Clean all of your potting containers thoroughly. Disinfect and rinse them well. Allow them to air dry to be sure there is nothing lingering that could hurt the plants.

Arrange Bedding Flats

Once your containers for starting seeds indoors are clean and dry, place them in bedding flats. These are usually square or rectangular containers that look like the cardboard flat that soda cases come in. Some have holes and some don’t. I use the ones without holes as I want to retain some moisture. Line everything up so you can fit as many as possible.

Fill Starter Pots

When starting seeds indoors you want small, sifted soil. So sift your soil to get as much of the bigger stuff out as you can, and only use the smaller stuff. I separate out the bigger clumps and sticks and use them for bigger pots.

Place a small amount of soil in the bottom of each container and water well. A turkey baster works great for this. Then add more soil to the top. Poke your finger in the middle to leave a hole for the seeds. Water well again. Place the seeds in the hole and cover lightly with soil. The general rule of thumb is to plant no deeper than 3 times the width of the seed.

Sprinkle a bit of cinnamon on top of the soil. Cinnamon is an anti-fungal that can help keep soil fungus at bay. (Soil fungus is the cause of die-off in a lot of seedlings.) Spray the top of the soil lightly with water and set it in a sunny location.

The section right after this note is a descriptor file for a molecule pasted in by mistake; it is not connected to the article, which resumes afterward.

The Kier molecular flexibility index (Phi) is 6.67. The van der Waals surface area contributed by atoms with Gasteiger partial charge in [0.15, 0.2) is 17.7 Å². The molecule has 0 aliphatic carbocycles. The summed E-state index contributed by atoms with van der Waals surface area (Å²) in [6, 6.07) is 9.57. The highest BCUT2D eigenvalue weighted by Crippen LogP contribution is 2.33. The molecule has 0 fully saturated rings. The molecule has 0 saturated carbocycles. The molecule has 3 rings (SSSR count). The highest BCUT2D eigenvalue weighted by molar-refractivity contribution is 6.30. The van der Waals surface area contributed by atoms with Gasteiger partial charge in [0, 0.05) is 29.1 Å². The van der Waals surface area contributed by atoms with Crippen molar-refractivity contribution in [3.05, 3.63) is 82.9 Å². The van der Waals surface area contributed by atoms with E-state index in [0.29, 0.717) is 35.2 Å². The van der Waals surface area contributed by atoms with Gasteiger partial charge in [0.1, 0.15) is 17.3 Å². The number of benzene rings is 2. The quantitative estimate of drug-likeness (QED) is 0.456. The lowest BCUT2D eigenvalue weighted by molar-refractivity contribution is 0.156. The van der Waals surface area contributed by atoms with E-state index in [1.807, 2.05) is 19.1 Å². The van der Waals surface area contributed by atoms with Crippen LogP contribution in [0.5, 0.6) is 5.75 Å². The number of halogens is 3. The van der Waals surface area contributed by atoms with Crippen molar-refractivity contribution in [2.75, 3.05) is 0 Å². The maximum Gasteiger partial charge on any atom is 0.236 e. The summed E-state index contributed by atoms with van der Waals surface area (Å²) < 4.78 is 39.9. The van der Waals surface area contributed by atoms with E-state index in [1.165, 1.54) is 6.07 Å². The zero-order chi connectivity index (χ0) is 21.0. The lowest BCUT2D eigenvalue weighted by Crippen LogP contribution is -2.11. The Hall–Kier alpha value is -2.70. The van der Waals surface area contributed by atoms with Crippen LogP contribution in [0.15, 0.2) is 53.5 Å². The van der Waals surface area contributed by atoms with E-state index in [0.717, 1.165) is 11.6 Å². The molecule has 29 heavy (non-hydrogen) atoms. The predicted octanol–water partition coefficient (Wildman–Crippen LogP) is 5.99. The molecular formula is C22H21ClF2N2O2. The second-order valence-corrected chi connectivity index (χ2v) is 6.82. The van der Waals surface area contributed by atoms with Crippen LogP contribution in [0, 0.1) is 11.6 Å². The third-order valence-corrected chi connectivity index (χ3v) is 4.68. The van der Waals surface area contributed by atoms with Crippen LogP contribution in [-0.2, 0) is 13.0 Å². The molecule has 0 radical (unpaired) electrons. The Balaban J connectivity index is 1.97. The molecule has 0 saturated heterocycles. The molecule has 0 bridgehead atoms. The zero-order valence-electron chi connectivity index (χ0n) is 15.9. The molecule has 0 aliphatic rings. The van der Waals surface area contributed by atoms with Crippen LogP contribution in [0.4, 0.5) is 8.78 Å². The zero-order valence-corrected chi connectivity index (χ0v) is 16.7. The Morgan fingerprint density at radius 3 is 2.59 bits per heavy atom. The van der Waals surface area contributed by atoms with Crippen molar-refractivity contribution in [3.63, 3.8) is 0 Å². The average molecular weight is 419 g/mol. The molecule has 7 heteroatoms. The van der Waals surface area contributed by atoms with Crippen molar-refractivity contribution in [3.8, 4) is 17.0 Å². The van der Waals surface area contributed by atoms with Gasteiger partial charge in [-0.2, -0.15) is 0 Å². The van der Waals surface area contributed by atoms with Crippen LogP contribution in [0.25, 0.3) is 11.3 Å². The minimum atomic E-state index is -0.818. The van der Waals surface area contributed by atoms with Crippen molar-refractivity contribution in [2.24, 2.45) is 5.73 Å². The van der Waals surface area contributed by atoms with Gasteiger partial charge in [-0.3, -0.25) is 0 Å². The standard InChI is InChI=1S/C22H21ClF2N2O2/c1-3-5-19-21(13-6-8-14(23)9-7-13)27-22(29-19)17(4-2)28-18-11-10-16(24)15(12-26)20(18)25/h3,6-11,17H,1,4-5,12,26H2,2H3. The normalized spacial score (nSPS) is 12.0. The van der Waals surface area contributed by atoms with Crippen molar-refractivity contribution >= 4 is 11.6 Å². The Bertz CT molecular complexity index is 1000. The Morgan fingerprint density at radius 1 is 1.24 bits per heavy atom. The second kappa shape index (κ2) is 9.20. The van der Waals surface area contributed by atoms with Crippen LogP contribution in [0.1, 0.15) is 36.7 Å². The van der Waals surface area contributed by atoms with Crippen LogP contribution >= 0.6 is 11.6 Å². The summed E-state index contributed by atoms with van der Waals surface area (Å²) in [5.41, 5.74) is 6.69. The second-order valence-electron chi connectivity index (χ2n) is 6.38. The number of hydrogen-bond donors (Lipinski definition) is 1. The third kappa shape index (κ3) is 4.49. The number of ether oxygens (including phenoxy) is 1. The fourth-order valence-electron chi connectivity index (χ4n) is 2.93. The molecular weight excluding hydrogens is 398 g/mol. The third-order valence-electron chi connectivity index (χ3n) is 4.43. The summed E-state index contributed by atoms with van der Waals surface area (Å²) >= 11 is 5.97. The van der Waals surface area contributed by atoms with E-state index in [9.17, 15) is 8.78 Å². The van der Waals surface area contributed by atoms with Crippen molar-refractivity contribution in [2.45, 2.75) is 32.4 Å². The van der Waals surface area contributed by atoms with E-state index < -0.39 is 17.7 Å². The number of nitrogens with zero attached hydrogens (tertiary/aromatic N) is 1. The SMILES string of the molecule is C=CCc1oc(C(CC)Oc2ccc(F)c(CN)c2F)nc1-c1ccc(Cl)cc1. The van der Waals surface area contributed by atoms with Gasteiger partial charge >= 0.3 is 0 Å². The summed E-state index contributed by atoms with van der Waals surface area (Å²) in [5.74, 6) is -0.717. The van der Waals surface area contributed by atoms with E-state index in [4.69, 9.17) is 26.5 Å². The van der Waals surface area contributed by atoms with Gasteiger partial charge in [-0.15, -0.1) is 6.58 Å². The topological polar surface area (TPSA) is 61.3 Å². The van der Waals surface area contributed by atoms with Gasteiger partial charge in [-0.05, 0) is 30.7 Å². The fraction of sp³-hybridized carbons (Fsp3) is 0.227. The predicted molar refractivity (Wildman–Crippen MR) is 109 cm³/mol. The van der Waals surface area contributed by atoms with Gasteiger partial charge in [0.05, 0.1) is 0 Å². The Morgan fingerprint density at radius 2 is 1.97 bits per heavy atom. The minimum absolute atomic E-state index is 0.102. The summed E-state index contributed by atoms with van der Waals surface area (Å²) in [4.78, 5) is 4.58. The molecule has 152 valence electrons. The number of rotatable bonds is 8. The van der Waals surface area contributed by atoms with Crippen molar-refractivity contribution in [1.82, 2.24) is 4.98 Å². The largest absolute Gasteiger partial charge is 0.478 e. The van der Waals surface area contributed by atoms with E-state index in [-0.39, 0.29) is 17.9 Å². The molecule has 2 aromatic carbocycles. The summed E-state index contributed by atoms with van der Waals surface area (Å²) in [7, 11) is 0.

3. Caring For Your Seedlings

Water Regularly

Keep watering the seedlings daily, just enough to dampen the soil. As the seeds sprout, you can remove any cover that you have. Remember, a sunny window is preferable but you can substitute a grow light if necessary. Most newer windows are UV coated, blocking out the UV rays that plants need to survive, so you may need to open the window or place them outside during the day. Be careful not to burn them as the sun’s rays can be very strong for delicate seedlings.

Acclimate Your Sprouts

When the seedlings are ready to go outside, roughly two weeks before transplanting, begin “hardening them off” by introducing them to the elements. Start by placing them in the shade on warm afternoons for two to three hours, and then gradually move them into the sun while also increasing their alfresco time. Keep in mind timing is different for each plant. If the weather is freezing at night, bring them in and start again the next day.

Transplant Outside

When you start seeds indoors your seedlings will sprout and establish leaves. Once this happens, and the threat of frost has passed, it’s time to move them outside for good. If using a biodegradable planter (such as an egg carton) then transfer each seedling container directly into the ground. Simply cut it to divide the compartments and plant. If your planters are not biodegradable, gently remove the sprout from its nest, and plant it into moist, fertile soil.

Fertilize Your Started Seeds